Re: >H: The next 100 months

Eliezer S. Yudkowsky (
Mon, 18 Oct 1999 21:35:57 -0500 wrote:
> In a message dated 10/18/99 9:22:53 AM Pacific Daylight Time,
> writes:
> 1:30 pm est: eliezer climbs up onto the the roof of the singularity
> institute's main building, pulls a large optic taser out of a suitcase, plugs
> it into the wall, checks the backup batteries, and sits down on an airvent to
> await... whatever.

It's entirely irrelevant what I do after this point. Or at least, that's the idea. I would simply wait, just like everyone else... And will it ever feel good to be able to say that.

If nothing happens after the Singularity, it depends on why nothing happened. In the generic Zone Barrier instance where the AI just vanishes from reality, I would probably start concentrating on ensuring that the invention of nanotechnology results in an immediate extraterrestrial diaspora. (It wouldn't work; I would still try.) But I'm fairly sure that won't happen; if civilizations do that sort of thing, the Culture's Contact Section would be here by now.

Point being: If nothing happens after the Singularity, or something weird occurs which requires re-planning or some other action on my part, then I'll deal. I try not to form emotional dependencies on my analyses of the future. The Singularity is simply the obvious thing to do at this point in time, pretty much regardless of what your ultimate goals are. If that doesn't work, I'll recalculate my goal system and do something else. I'm not immune to shock, but I can usually recover completely within, oh, five seconds or so. If the AI vanishes, I'll deal. If the world turns out to be a computer simulation and the Layer People want a word with me, I'll deal.

One of the nice things about having a mathematical formulation of your personal philosophy is that there isn't any term for "shock value". If the Singularity fizzles in any number of ways, I'll choose the next most obvious thing to do and do it. It's just that the current "next thing" is two orders of magnitude less attractive, and I really don't expect the Singularity to fizzle, so I see no real need to plan ahead for it. Call it a contingency-future discount factor of 100:1. It's not negligible, like the contingency of winning the lottery or discovering the Chocolate Asteroid; but it's not a very important set of futures either, especially when you consider how widely the preparation actions are scattered across the set.

> 1:55 pm est: eliezer stands on an air vent casing, looks around, for one
> last time, at the placid cityscape surrounding him, and starts busting high
> voltage caps into the air and shouting "hey, elisson! i wanna know the
> meaning of life, the universe, and everything!!!"

I think you've managed to misunderstand my motives completely.

> 1:57 pm est: although elisson notices its surroundings almost
> immediately, it takes a short time for it to realize that the ant on the roof
> is its creator. its decision-making process is something vaguely like the
> following: "a monkey is discharging a monkey weapon on the roof.
it might do
> something bad with that. no, there is no way it can damage me with that. this
> monkey seems to be one of my primary creators. its asking me questions. it is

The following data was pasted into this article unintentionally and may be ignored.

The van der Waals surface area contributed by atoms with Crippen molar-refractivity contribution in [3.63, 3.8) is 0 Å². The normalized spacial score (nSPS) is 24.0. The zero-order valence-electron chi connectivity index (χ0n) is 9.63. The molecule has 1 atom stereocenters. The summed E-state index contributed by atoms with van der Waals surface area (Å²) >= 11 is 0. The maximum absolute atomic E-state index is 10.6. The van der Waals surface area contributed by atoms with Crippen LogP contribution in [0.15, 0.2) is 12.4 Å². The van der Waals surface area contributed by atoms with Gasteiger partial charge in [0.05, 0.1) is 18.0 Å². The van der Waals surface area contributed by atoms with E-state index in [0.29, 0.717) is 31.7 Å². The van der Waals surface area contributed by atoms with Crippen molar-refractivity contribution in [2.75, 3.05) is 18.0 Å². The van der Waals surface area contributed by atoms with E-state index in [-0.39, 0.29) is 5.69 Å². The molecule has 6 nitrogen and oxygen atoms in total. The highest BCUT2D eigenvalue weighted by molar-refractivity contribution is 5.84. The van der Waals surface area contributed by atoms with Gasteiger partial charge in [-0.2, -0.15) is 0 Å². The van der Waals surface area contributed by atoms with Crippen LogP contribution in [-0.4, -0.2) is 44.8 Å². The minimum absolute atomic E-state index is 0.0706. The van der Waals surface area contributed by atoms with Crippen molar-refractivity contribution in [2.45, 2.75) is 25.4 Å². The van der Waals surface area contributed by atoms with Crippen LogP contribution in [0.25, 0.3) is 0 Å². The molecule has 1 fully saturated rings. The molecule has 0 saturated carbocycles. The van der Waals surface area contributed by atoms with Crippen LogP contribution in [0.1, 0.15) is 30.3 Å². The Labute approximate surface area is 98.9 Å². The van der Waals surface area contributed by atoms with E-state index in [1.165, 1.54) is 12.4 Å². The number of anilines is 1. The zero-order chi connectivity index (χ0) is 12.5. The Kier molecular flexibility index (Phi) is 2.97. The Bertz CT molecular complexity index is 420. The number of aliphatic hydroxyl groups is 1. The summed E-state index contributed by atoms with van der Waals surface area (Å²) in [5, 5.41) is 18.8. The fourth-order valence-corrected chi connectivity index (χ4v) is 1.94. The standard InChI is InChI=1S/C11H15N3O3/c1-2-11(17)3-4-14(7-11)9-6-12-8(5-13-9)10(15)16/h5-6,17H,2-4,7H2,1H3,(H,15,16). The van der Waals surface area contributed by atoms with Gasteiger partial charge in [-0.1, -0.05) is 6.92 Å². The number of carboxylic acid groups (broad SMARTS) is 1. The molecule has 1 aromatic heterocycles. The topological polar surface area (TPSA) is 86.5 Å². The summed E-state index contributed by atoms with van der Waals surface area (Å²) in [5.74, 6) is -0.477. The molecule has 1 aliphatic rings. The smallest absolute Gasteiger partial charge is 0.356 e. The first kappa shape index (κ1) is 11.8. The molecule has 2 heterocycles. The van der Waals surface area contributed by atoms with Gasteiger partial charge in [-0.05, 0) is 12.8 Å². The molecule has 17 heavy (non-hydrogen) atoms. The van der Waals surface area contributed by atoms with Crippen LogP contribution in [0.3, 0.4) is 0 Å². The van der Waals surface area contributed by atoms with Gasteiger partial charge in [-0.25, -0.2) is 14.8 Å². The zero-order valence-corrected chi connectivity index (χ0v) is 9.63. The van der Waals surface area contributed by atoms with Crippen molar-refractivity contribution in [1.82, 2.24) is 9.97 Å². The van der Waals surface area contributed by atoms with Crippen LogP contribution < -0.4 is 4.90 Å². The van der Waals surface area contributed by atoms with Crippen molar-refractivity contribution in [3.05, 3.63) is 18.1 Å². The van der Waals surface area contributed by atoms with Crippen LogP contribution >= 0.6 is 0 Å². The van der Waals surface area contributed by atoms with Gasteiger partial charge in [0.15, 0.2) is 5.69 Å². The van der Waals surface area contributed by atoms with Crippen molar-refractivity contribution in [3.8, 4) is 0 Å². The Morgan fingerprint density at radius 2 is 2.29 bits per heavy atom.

> not necessary to answer its questions. cells 0x9e83fa823 through 0x9e83fc907,
> disassemble the monkey."

Oh, please! A Power isn't a super-AI any more than it's a super-human.

> 1:58 pm est: on the roof, the wind picks up, and eliezer notices the dust
> rise from the ground like a fractal wave of soot, and opens his arms in
> welcome. elisson, like a sandblaster, embraces him. eliezer ceases
to exist
> in a sheet of black razorblade snowflakes.

Am I supposed to be shocked by this scenario? You don't want to know what I would consider a bad end.

There are two problems with trying to shock me this way. First, unlike you and den Otter, I suffer from no illusion that the world is fair. You believe, because it is implicit in the human model of the world, that every risk can be ameliorated by your actions. You'll choose a path that's far more dangerous than mine in absolute terms, simply because it allows you to "do something", or believe you're doing something, about the risk that you'll be destroyed by AIs. I choose the path with the best absolute probability, even if it isn't as emotionally satisfying, even if it contains risks I admit to myself that I can't affect, because the next best alternative is an order of magnitude less attractive.

If Powers don't like mortals, then mortal life is doomed and there's nothing we can do about it - whether we're humans or AIs or neurohacks or augments or telepaths or hybrids or anything else on this side of the line - that doesn't involve such enormous risks that we'd have to be a-priori certain that the Powers would kill us before it would be survival-rational to do anything but steer for a Singularity.

Second, in a case like this, I would have to evaluate whether I wanted my ultimate goal to be survival. I don't really have to do that evaluation now, because the Singularity is intuitively obvious as the thing to do next. Which is good, because I don't really trust philosophy, even my own; I do, however, trust certain kinds of intuitions. Nonetheless, if my choice of actions became dependent on philosophy, personal survival wouldn't be my first pick as priority goal.

> pardon my rehash of what seems obvious, but isnt suicide bad?

Prove it. I don't trust philosophy, but I trust the limbic system even less.

           Eliezer S. Yudkowsky
Running on BeOS           Typing in Dvorak          Programming with Patterns
Voting for Libertarians   Heading for Singularity   There Is A Better Way